China said on Saturday it was doing nothing “to circumvent” sanctions imposed on Russia, following warnings from EU officials that any attempt to help Moscow in the war in Ukraine could harm economic relations.
In the clearest indication yet of Beijing’s position on the matter, a Foreign Ministry official told reporters: “We are not doing anything deliberately to circumvent the sanctions imposed on Russia by the Americans and the Europeans”.
But the statement, delivered after virtual talks between top European and Chinese leaders on Friday, comes as Beijing maintains its position of refusing to condemn the invasion by its ally Russia.
Washington has raised fears that China could potentially send military and economic aid to Russia or help it through harsh Western sanctions hitting the country’s economy.
“We oppose the sanctions, and the effects of these sanctions are also likely to spread to the rest of the world,” Wang Lutong, director general of the European Affairs Department of China’s Foreign Ministry, told a press briefing.
Senior EU officials warned Chinese leader Xi Jinping at a virtual summit a day earlier that any attempt to aid Russia’s war could damage ties between the two economic superpowers, adding that the business closely monitors events.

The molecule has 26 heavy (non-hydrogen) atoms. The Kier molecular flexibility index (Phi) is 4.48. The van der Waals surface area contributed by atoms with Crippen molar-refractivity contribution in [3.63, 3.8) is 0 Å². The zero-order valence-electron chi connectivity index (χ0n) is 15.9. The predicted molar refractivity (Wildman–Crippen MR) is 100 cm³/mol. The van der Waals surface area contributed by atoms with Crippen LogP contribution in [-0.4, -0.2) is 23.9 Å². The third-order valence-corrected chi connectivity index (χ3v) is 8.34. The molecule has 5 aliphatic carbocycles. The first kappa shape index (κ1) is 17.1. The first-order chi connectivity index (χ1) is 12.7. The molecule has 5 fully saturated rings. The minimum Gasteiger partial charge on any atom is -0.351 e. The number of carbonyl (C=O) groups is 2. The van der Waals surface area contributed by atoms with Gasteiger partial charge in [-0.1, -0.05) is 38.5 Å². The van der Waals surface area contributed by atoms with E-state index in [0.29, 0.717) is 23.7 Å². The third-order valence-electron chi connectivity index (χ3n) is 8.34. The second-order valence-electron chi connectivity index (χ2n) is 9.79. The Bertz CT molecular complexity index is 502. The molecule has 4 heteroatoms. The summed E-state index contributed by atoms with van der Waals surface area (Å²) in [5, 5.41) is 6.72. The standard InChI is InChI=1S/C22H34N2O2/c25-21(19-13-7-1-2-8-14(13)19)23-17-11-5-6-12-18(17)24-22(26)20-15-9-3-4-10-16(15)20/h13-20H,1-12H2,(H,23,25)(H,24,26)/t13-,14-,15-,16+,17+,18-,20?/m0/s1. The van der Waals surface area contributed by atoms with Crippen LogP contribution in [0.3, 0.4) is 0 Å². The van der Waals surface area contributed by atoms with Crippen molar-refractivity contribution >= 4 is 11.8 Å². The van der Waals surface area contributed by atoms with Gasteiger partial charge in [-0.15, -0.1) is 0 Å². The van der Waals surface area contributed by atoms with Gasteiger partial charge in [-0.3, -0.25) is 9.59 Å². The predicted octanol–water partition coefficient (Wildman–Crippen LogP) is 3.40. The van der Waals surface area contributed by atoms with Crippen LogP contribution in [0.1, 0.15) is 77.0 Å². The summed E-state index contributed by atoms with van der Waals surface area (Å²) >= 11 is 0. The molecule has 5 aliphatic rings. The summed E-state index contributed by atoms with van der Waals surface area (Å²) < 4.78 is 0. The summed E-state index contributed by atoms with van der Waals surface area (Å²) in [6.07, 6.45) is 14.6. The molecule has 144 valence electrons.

Talks with President Xi – originally intended to focus on issues such as trade and climate change – have been overshadowed by Western fears of Chinese support for Moscow in its attack on Ukraine.
Facing European warnings, however, Wang said China’s normal trade with Moscow “should not be affected”.
“Even Europe conducted normal business with the Russians,” he said.
“We are contributing to the global economy by maintaining normal trade (with Russia), to avoid any possible disruption to supply and industrial chains.”
Beijing is Moscow’s biggest trading partner, with trade volumes reaching $147 billion last year, according to China Customs data, up more than 30 percent from 2019.
The head of the European Commission, Ursula von der Leyen, believes that “China has an influence on Russia”, saying that China is expected to “take its responsibility to end this war”.
But Mr Wang warned on Saturday that China’s role should not “be overstated”.
“The key to this issue is not in China’s hands, it’s in Washington, it’s in Brussels,” he said, adding that the matter was about European security.
“It’s up to the Europeans to sort it out.”